Through the ducts of our voices,
may the force be peaceful.
From the Griffith Observatory, the Hollywood sign can be seen with the naked eye. From the Hollywood sign, resembling the twilight on Tatooine, a red sun was visible as it appeared across the state of California to residents stepping out from yellow smog — a different reason to wear masks in July 2020.
For her 2018 album Be The Cowboy, indie singer Mitski alludes to mid-century Hollywood in portraits by NY photographer Bảo Ngô. Through leather-print shades she peeks around a red curtain gripped in long leather gloves; on the cover, the artist’s lashes are adjusted by a hand reaching into frame as if she’s being prepared for the silver screen. In a conversation on The Daily Show with Trevor Noah the Japanese-American musician illustrates that “be the cowboy” refers to the cowboy myth; she was “attracted to that idea of freedom and arrogance and not having to apologize [for existing],” and made a record that allows non-white/non-male listeners “to channel or embody that energy”. She explains, “the idea of a [white] man riding into town, wrecking s*, and then walking out like he’s the hero” is uniquely American.
Yasuke was a man, formerly enslaved, who arrived in Japan in 1579 during the Azuchi-Momoyama period of civil war and division. Oda Nobunga, a powerful daimyo (feudal lord) at the time, hired him as a samurai for the protection and expansion of his land. Sumi is an ink bar, ground and mixed with water, that becomes a rich dark ink. Traditionally it’s made by kneading a fusion of soot and animal bone glue before a drying stage which can span from a few months to a few seasons. Nobunga once tried to rub pigment from Yasuke’s skin. Through dialogue and work, the black samurai’s humanity was recognized as he and the warlord became family.
The voice of T’Challa sometimes rings in my mind. Chadwick Boseman became a hero through nuanced portrayals of transformative black agents like Thurgood Marshall and Jackie Robinson, depicting their convictions and insecurities, setbacks, and triumphs against hatred and fear. His excellence can only be understated here—all his hope and love—marked in a few words. We can only imagine the vitality, humility, and nobility he would have brought to PICTURESTART’s feature film about the aforementioned Afro-Japanese warrior, Yasuke. However, we can perpetuate his example. Sleep Well.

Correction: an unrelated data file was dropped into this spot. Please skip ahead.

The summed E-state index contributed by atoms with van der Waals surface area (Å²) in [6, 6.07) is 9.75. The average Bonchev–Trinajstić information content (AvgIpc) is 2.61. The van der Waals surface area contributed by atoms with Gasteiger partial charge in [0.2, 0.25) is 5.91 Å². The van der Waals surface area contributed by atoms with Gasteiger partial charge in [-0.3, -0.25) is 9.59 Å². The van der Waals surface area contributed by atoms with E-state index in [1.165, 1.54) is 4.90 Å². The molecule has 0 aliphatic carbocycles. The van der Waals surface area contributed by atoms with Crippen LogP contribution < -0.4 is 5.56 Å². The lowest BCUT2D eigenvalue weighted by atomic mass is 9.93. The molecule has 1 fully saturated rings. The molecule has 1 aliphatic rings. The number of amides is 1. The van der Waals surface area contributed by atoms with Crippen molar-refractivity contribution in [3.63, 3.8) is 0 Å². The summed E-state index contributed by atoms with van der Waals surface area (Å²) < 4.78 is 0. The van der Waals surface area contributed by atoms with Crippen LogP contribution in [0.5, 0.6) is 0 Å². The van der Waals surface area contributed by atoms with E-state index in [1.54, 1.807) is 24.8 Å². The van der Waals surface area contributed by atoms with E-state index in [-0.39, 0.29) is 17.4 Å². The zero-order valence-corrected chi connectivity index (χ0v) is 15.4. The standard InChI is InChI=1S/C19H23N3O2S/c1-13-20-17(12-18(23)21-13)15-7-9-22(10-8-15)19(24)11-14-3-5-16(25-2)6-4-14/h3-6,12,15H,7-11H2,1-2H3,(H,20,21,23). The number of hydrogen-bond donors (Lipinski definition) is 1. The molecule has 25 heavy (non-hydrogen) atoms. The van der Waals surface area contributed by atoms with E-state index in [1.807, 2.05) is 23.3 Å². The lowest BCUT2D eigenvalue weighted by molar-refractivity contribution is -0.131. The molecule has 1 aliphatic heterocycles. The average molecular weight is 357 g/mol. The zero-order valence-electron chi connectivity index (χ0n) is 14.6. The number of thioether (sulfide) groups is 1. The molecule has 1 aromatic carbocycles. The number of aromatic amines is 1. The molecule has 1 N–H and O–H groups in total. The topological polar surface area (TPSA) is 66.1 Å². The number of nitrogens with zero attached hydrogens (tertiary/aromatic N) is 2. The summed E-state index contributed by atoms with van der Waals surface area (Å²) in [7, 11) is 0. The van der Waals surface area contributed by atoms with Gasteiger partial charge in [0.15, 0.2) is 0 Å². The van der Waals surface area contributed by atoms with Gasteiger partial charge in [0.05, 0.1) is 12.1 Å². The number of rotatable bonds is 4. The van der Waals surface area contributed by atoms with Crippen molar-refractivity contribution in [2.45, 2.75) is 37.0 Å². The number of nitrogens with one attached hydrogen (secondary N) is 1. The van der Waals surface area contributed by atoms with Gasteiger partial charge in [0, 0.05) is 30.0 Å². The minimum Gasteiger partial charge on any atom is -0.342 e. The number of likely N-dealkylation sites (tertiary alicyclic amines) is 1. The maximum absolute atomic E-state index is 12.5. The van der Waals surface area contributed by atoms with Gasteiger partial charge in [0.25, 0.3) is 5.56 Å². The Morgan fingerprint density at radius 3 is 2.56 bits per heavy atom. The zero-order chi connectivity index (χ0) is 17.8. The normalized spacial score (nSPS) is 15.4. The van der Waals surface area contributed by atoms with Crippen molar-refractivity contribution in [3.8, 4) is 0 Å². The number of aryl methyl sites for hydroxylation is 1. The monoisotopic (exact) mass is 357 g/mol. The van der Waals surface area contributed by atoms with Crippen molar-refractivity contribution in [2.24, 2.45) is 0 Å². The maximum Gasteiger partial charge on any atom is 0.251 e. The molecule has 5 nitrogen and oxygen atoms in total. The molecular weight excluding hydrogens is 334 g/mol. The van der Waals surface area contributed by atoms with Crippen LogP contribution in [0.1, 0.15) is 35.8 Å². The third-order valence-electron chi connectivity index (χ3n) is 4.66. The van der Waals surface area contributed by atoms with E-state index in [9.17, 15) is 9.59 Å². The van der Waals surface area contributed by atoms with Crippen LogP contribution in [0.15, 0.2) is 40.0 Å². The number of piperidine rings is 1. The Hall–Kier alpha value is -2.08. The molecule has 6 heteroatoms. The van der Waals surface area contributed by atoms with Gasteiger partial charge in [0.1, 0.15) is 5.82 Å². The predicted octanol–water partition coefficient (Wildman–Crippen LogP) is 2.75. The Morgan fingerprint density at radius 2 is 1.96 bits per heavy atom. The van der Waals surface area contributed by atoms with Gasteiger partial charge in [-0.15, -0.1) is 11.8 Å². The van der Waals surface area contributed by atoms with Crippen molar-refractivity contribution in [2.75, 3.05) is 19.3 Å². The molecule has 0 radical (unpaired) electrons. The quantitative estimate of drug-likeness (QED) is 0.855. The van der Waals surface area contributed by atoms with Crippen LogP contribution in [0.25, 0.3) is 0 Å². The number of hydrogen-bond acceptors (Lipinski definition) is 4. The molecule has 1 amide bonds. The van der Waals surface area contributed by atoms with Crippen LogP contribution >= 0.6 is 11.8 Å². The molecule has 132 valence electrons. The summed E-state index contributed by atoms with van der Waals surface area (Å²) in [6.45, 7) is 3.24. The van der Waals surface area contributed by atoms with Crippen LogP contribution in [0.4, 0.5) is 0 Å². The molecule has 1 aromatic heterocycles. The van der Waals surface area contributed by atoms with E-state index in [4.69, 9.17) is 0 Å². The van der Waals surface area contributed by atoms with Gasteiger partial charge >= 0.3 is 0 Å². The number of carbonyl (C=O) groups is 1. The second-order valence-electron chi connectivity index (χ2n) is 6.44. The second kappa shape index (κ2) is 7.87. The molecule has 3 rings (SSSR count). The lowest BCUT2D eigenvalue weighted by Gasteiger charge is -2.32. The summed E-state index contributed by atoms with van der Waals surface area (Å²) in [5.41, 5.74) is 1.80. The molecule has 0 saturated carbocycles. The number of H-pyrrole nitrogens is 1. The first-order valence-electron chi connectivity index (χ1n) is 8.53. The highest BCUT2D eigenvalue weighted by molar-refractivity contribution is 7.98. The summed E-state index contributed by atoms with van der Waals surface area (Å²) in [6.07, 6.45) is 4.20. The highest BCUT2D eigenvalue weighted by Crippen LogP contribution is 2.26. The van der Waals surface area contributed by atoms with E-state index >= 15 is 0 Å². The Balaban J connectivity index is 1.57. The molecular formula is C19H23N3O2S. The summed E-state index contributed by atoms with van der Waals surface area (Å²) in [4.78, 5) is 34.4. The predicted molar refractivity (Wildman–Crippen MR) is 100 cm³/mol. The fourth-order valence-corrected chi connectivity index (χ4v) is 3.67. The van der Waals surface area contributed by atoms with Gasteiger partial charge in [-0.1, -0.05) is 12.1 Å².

This year, I watched the Star Wars movies for the first time. It’s a franchise so influential in our culture that before ever seeing a film, I knew the story: hope versus fear. The original movies were inspired by filmmakers of Western and Samurai genre films, who often traded images, themes, plots, and sentiments with one another. But these genres are distinct. In the John Wayne film The Alamo (1960), the Texan protagonists repeatedly admit that their defeat by Mexican troops is inevitable. Still, shortly after being “freed”, the film has a black man sacrifice himself for the enslaving general’s life, seconds before the white man meets his long-impending doom. Regarding the siege of the Alamo fort in 1836 that inspired this film, there are reports of survivors; the real man in this event who was “freed” exited the fort. The mythology found in the classic Western is not limited to this example which more than likely made a dehumanizing impression on the audience of that time. There are pictures which depict indigenous peoples with white actors and movies in which women are restricted in language; and the list of human violations can stretch a mile.
Many films in this genre serve to justify imperialism and to clear the consciousnesses of people who perpetuate the western tradition of robbery glorified as “destiny”, self-righteousness violence, and other crimes against humanity, too many for one post. A line can be drawn from the level of entitlement and irresponsibility taught to the overrepresented identity in Hollywood “classics”, such as the BIPOC- work villainizing The Searchers (1954), to the citizens today who seek to close borders, constrain clinics, and use the Second Amendment to deny rights,
screaming “all lives”
from hornet hives.
May the Fourth Amendment be with you.